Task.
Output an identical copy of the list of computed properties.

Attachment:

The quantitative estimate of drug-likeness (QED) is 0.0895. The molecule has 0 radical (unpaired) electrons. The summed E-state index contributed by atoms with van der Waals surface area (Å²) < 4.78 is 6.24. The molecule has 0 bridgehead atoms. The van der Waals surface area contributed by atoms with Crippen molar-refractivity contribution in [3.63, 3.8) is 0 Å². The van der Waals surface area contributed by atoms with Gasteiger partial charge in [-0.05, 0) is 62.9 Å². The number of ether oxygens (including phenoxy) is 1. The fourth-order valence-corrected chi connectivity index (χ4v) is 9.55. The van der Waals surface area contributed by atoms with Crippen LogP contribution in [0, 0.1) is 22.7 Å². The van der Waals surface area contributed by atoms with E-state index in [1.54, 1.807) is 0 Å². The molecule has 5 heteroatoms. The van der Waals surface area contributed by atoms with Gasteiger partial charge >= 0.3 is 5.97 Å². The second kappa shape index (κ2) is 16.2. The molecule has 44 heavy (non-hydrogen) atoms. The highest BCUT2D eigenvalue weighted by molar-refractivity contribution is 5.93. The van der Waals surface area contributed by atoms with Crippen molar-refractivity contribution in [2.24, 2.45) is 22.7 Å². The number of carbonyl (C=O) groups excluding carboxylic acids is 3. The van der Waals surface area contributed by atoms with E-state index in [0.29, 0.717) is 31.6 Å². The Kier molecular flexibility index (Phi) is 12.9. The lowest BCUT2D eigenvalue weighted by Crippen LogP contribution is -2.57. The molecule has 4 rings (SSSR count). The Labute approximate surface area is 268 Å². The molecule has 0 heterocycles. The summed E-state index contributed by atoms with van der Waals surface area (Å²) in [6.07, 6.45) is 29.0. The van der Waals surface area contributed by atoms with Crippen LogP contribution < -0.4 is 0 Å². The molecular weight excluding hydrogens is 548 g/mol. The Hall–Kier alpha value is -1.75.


The quantitative estimate of drug-likeness (QED) is 0.0895. The molecule has 0 radical (unpaired) electrons. The summed E-state index contributed by atoms with van der Waals surface area (Å²) < 4.78 is 6.24. The molecule has 0 bridgehead atoms. The van der Waals surface area contributed by atoms with Crippen molar-refractivity contribution in [3.63, 3.8) is 0 Å². The van der Waals surface area contributed by atoms with Gasteiger partial charge in [-0.05, 0) is 62.9 Å². The number of ether oxygens (including phenoxy) is 1. The fourth-order valence-corrected chi connectivity index (χ4v) is 9.55. The van der Waals surface area contributed by atoms with Crippen LogP contribution in [0, 0.1) is 22.7 Å². The van der Waals surface area contributed by atoms with E-state index in [1.54, 1.807) is 0 Å². The molecule has 5 heteroatoms. The van der Waals surface area contributed by atoms with Gasteiger partial charge >= 0.3 is 5.97 Å². The second kappa shape index (κ2) is 16.2. The molecule has 44 heavy (non-hydrogen) atoms. The highest BCUT2D eigenvalue weighted by molar-refractivity contribution is 5.93. The van der Waals surface area contributed by atoms with Crippen molar-refractivity contribution in [2.24, 2.45) is 22.7 Å². The number of carbonyl (C=O) groups excluding carboxylic acids is 3. The van der Waals surface area contributed by atoms with E-state index in [0.29, 0.717) is 31.6 Å². The Kier molecular flexibility index (Phi) is 12.9. The lowest BCUT2D eigenvalue weighted by Crippen LogP contribution is -2.57. The molecule has 4 rings (SSSR count). The Labute approximate surface area is 268 Å². The molecule has 0 heterocycles. The summed E-state index contributed by atoms with van der Waals surface area (Å²) in [6.07, 6.45) is 29.0. The van der Waals surface area contributed by atoms with Crippen LogP contribution < -0.4 is 0 Å². The molecular weight excluding hydrogens is 548 g/mol. The Hall–Kier alpha value is -1.75.